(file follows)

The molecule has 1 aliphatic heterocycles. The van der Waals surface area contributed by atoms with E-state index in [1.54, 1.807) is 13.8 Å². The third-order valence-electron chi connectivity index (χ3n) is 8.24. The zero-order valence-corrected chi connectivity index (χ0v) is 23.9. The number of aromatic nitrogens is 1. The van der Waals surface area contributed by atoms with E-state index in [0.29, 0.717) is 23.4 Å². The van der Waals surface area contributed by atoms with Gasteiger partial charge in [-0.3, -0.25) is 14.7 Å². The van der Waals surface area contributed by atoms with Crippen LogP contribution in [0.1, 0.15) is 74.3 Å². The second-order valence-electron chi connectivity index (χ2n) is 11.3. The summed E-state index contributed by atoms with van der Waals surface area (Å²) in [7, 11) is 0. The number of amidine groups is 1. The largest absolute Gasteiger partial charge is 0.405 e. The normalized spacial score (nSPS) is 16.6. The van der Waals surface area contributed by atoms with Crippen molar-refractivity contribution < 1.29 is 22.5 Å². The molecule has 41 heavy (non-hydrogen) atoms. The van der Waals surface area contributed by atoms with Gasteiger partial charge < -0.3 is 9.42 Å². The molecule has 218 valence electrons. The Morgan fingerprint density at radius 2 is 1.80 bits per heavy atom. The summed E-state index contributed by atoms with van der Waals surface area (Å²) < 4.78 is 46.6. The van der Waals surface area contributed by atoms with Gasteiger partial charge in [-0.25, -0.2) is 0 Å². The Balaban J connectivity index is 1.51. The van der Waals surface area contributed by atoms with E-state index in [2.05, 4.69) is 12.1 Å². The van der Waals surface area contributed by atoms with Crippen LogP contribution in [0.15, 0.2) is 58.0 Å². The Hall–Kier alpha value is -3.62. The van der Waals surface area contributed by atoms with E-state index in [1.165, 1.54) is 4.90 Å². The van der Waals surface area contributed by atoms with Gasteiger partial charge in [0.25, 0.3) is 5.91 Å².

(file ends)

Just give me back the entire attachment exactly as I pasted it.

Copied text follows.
The molecule has 1 aliphatic heterocycles. The van der Waals surface area contributed by atoms with E-state index in [1.54, 1.807) is 13.8 Å². The third-order valence-electron chi connectivity index (χ3n) is 8.24. The zero-order valence-corrected chi connectivity index (χ0v) is 23.9. The number of aromatic nitrogens is 1. The van der Waals surface area contributed by atoms with E-state index in [0.29, 0.717) is 23.4 Å². The van der Waals surface area contributed by atoms with Gasteiger partial charge in [-0.3, -0.25) is 14.7 Å². The van der Waals surface area contributed by atoms with Crippen LogP contribution in [0.1, 0.15) is 74.3 Å². The second-order valence-electron chi connectivity index (χ2n) is 11.3. The summed E-state index contributed by atoms with van der Waals surface area (Å²) in [7, 11) is 0. The number of amidine groups is 1. The largest absolute Gasteiger partial charge is 0.405 e. The normalized spacial score (nSPS) is 16.6. The van der Waals surface area contributed by atoms with Crippen molar-refractivity contribution < 1.29 is 22.5 Å². The molecule has 41 heavy (non-hydrogen) atoms. The van der Waals surface area contributed by atoms with Gasteiger partial charge < -0.3 is 9.42 Å². The molecule has 218 valence electrons. The Morgan fingerprint density at radius 2 is 1.80 bits per heavy atom. The summed E-state index contributed by atoms with van der Waals surface area (Å²) < 4.78 is 46.6. The van der Waals surface area contributed by atoms with Gasteiger partial charge in [-0.25, -0.2) is 0 Å². The Balaban J connectivity index is 1.51. The van der Waals surface area contributed by atoms with E-state index in [2.05, 4.69) is 12.1 Å². The van der Waals surface area contributed by atoms with Crippen LogP contribution in [0.15, 0.2) is 58.0 Å². The Hall–Kier alpha value is -3.62. The van der Waals surface area contributed by atoms with E-state index in [1.165, 1.54) is 4.90 Å². The van der Waals surface area contributed by atoms with Gasteiger partial charge in [0.25, 0.3) is 5.91 Å².